[ntp:questions] Three NTP servers, one strange IP-address in 'refid'
martin.burnicki at meinberg.de
Mon Apr 7 07:28:09 UTC 2014
> Martin Burnicki <martin.burnicki at meinberg.de> wrote:
>> Rob wrote:
>>> Harlan Stenn <stenn at ntp.org> wrote:
>>>> Martin Burnicki writes:
>>>>> Harlan Stenn schrieb:
>>>>>> Sander Smeenk writes:
>>>>>>> Quoting Miroslav Lichvar (mlichvar at redhat.com):
>>>>>>>> For IPv6 addresses the refid is defined as first 4 bytes of the MD5
>>>>>>>> sum of the address. With 2001:7b8:3:32:213:136:0:252 (tt52.ripe.net)
>>>>>>>> that is 0xac023551, or 188.8.131.52 in the quad-dotted notation.
>>>>>>> Miroslav, you're right. This is it. Thanks.
>>>>>>> I consider this a bug.
>>>>>> As do we all. And we can fix it as soon as a decent solution appears.
>>>>> Maybe just print the refid as hex bytes instead of dotted quads unless
>>>>> it's interpreted as string?
>>>> Printing 32 bits of information in dotted-quad format takes 15
>>>> Printing 128 bits of information in base64 takes 22 characters.
>> I didn't mean to break the protocol by extending a 32 bit field to 128 bit.
>> I just meant to print the 32 bit refid field from the NTP packets in hex
>> instead of dotted quads, unless they are interpreted as ASCII
>> characters, e.g. "AC100E19" instead of "172.16.14.25".
> I do understand that is what you meant, but then Harlan started about
> printing 128 bits of information in base64. There are no 128 bits
> available, so finding out how to print them is not currently required.
> (although in general there is an issue with printing IPv6 addresses in
> tabular output, which also affects ntpq and ntpdc)
Oops, the previous part of my reply should have been a reply to Harlan's
posting. Sorry for the confusion.
>> This would prevent many people from interpreting this as an IPv4
>> address. ;-)
>> Of course a better solution would be to be able to distinguish it the 32
>> bit number is a full IPv4 address, or only a 4 byte hash of an IPv6
>> address, and display an IPv4 address as dotted quad, and a hash as hex
>> number. I don't know if a tool like ntpq can determine what the refid
>> actually represents.
> Not from the value alone. There apparently is a hack (described in the
> standard) that whenever the server is stratum-0 the refid is printed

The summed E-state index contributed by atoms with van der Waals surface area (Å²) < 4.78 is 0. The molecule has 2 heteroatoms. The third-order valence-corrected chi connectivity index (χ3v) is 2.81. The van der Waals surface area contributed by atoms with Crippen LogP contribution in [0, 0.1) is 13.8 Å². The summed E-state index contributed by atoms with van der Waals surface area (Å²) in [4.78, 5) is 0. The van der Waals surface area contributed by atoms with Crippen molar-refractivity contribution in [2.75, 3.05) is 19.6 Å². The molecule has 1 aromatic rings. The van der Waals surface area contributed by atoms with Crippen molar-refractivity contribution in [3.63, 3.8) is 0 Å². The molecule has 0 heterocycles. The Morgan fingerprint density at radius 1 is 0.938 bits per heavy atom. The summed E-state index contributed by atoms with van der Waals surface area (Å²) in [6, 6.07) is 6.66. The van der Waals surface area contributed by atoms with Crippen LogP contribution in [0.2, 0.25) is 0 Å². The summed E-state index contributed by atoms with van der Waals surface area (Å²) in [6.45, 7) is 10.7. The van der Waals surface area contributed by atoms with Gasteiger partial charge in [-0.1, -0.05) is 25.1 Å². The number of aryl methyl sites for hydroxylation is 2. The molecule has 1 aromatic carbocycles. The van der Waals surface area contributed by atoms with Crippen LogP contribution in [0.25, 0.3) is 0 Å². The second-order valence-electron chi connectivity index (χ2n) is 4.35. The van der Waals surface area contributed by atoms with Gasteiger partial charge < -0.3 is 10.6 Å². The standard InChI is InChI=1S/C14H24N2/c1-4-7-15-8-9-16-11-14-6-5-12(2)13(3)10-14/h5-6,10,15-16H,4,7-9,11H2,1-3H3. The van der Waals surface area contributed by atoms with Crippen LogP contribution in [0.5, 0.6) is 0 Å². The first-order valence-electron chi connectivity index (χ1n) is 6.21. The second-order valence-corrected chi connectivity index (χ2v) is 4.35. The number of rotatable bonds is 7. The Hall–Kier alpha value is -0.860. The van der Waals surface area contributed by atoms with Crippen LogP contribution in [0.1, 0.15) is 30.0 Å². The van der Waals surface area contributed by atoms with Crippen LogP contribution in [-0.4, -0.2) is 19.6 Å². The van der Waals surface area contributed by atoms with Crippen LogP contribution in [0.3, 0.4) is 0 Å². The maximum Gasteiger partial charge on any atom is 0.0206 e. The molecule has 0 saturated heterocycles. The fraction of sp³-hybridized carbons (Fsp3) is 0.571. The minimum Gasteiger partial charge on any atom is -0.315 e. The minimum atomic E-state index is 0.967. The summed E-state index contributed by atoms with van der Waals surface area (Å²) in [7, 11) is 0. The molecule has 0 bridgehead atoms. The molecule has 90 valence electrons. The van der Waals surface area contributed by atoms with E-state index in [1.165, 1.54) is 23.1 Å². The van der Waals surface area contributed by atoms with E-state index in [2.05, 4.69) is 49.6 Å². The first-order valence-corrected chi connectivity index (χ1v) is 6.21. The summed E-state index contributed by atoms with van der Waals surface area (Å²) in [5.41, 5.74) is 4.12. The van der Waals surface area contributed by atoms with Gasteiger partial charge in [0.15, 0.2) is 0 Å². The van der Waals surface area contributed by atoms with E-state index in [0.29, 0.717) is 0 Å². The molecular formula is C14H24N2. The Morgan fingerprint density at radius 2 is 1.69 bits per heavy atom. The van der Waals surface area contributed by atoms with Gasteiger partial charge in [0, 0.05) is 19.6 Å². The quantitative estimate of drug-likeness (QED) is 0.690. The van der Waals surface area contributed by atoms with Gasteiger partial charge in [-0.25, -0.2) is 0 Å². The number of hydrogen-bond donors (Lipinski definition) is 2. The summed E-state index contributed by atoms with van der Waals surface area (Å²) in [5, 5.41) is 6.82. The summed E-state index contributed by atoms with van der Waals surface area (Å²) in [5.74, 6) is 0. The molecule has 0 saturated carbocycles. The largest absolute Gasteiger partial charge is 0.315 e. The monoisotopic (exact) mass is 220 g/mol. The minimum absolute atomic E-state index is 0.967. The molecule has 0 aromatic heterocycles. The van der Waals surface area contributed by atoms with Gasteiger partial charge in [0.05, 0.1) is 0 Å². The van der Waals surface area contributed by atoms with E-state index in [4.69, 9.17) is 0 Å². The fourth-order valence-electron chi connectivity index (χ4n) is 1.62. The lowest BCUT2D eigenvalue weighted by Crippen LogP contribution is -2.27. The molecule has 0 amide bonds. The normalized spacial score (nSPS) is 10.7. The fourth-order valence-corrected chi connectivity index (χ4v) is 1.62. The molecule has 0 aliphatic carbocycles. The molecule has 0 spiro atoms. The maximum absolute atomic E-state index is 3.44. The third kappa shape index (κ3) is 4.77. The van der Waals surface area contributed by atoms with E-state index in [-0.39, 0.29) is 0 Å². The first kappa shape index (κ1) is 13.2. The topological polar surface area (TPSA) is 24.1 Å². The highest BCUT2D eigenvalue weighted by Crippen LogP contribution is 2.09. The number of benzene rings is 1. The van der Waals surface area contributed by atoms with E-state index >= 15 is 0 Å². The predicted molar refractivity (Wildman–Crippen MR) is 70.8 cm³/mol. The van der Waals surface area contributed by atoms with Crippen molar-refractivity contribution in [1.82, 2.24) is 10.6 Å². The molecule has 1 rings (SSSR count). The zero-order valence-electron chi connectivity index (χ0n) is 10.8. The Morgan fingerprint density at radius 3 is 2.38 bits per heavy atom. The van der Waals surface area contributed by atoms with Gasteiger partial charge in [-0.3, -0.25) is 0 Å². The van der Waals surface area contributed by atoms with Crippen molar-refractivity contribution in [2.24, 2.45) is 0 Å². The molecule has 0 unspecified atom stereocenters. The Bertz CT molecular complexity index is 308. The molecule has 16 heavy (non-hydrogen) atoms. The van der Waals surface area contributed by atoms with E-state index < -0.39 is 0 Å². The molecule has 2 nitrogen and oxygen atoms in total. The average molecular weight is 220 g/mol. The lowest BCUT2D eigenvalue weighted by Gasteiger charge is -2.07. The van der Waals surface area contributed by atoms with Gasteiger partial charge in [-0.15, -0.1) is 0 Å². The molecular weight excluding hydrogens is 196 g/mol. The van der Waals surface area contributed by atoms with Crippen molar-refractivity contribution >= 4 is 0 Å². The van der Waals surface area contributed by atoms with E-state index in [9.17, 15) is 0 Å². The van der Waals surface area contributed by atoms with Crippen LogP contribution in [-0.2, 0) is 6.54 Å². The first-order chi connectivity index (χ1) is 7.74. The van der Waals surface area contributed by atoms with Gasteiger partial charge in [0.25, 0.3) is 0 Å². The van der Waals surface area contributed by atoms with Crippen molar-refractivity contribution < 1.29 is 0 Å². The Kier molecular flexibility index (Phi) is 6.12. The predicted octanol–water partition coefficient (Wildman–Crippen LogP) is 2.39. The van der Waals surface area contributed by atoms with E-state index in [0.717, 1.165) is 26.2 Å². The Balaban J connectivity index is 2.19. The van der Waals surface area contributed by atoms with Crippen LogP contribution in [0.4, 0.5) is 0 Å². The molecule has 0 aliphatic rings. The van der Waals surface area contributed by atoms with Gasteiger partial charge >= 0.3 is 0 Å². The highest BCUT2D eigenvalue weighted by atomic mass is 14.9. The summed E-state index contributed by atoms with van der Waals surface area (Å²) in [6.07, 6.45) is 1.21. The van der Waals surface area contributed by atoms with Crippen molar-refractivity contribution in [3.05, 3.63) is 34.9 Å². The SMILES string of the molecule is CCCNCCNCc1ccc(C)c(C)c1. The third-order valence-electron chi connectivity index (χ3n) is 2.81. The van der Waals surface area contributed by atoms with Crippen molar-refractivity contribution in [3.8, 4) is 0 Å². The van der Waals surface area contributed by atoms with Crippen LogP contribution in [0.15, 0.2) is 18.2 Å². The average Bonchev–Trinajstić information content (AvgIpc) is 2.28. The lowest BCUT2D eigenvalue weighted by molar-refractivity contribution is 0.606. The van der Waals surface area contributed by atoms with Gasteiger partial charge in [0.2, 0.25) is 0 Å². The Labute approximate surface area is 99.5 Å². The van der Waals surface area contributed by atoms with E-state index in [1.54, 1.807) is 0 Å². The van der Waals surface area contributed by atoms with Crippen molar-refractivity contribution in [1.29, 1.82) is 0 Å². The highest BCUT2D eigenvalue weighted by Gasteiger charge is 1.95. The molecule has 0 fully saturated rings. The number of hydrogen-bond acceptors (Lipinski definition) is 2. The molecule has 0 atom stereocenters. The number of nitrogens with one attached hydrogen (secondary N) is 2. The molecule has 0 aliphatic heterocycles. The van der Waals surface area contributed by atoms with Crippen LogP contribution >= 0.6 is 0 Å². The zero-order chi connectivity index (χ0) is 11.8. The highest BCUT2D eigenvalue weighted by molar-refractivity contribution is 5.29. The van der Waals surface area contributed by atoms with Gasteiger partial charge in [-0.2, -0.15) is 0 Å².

> in ASCII and when it is not, it is printed as a dotted quad.
> But it has no way of knowing if the dotted quad is an IPv4 address or
> the hash of an IPv6 address.
Yes, that's also how I thought it's actually working.
>>> The problem is not the printing!
>>> Before 128 bits of information can be printed at all, the protocol
>>> has to be modified to transfer the bits in the datagrams.
>>> The use of a 32-bit field for the refid is as hardwired in the protocol
>>> as 32-bit addresses are in IPv4.
>>> It is not realistic to change this. What could be changed is the use
>>> of the 32 bits when IPv6 is in use (as I proposed), and the printing
>>> of the 32 bits in that case.
>> Sorry, I don't remember your proposal. Do you have a pointer to it?
> I made it elsewhere in this thread.
> When the NTP server puts an IPv6 hash in the refid field, it could set
> the upper 4 bits to 1. (so the hex value starts with F)
> A valid IPv4 address never has that, so ntpq could print it in hex in
> this case, and as a dotted quad in other cases.
> This also guarantees a hashed IPv6 can never collide with a valid IPv4
> refid. But at the same time, it shrinks the space of IPv6 hashes,
> increasing the chance of a hash collision between two IPv6 addresses.
In my opinion this sounds reasonable. The danger of collision might be
slightly higher (less with IPv4, a little bit more with another IPv6
hash), but for users it would avoid confusing IPv4 addresses with IPv6
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